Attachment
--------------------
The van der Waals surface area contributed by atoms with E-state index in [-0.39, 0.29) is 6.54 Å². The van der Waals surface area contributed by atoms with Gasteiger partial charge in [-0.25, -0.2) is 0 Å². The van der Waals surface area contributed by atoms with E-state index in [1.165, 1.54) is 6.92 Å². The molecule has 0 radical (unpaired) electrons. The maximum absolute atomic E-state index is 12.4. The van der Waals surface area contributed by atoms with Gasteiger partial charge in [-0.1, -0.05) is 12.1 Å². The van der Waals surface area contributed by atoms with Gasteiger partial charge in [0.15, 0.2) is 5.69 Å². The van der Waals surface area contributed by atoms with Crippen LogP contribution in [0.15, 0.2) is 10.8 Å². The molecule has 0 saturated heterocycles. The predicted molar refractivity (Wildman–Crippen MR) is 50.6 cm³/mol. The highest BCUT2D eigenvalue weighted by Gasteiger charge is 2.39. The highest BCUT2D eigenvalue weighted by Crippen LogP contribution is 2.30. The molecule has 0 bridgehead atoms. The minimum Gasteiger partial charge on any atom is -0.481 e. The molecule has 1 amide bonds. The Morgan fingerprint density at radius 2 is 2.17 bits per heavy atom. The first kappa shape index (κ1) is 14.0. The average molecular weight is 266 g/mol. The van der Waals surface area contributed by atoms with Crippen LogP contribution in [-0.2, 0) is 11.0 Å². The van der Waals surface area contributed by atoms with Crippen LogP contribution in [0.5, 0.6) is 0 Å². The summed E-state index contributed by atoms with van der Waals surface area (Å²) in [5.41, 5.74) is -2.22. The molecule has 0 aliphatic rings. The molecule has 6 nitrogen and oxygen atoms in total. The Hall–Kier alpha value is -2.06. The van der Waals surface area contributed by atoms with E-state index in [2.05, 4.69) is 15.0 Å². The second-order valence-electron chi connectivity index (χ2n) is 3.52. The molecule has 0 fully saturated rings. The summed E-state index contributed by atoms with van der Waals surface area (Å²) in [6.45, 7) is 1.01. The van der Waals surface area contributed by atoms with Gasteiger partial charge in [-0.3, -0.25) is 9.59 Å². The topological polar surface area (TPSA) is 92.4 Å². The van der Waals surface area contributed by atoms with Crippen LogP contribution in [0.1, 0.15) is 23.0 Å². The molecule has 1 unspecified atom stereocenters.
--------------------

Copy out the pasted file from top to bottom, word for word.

The van der Waals surface area contributed by atoms with E-state index in [-0.39, 0.29) is 6.54 Å². The van der Waals surface area contributed by atoms with Gasteiger partial charge in [-0.25, -0.2) is 0 Å². The van der Waals surface area contributed by atoms with E-state index in [1.165, 1.54) is 6.92 Å². The molecule has 0 radical (unpaired) electrons. The maximum absolute atomic E-state index is 12.4. The van der Waals surface area contributed by atoms with Gasteiger partial charge in [-0.1, -0.05) is 12.1 Å². The van der Waals surface area contributed by atoms with Gasteiger partial charge in [0.15, 0.2) is 5.69 Å². The van der Waals surface area contributed by atoms with Crippen LogP contribution in [0.15, 0.2) is 10.8 Å². The molecule has 0 saturated heterocycles. The predicted molar refractivity (Wildman–Crippen MR) is 50.6 cm³/mol. The highest BCUT2D eigenvalue weighted by Gasteiger charge is 2.39. The highest BCUT2D eigenvalue weighted by Crippen LogP contribution is 2.30. The molecule has 0 bridgehead atoms. The minimum Gasteiger partial charge on any atom is -0.481 e. The molecule has 1 amide bonds. The Morgan fingerprint density at radius 2 is 2.17 bits per heavy atom. The first kappa shape index (κ1) is 14.0. The average molecular weight is 266 g/mol. The van der Waals surface area contributed by atoms with Crippen LogP contribution in [-0.2, 0) is 11.0 Å². The van der Waals surface area contributed by atoms with Crippen LogP contribution in [0.5, 0.6) is 0 Å². The summed E-state index contributed by atoms with van der Waals surface area (Å²) in [5.41, 5.74) is -2.22. The molecule has 0 aliphatic rings. The molecule has 6 nitrogen and oxygen atoms in total. The Hall–Kier alpha value is -2.06. The van der Waals surface area contributed by atoms with E-state index in [2.05, 4.69) is 15.0 Å². The second-order valence-electron chi connectivity index (χ2n) is 3.52. The molecule has 0 fully saturated rings. The summed E-state index contributed by atoms with van der Waals surface area (Å²) in [6.45, 7) is 1.01. The van der Waals surface area contributed by atoms with Gasteiger partial charge in [-0.3, -0.25) is 9.59 Å². The topological polar surface area (TPSA) is 92.4 Å². The van der Waals surface area contributed by atoms with Crippen LogP contribution in [0.1, 0.15) is 23.0 Å². The molecule has 1 unspecified atom stereocenters.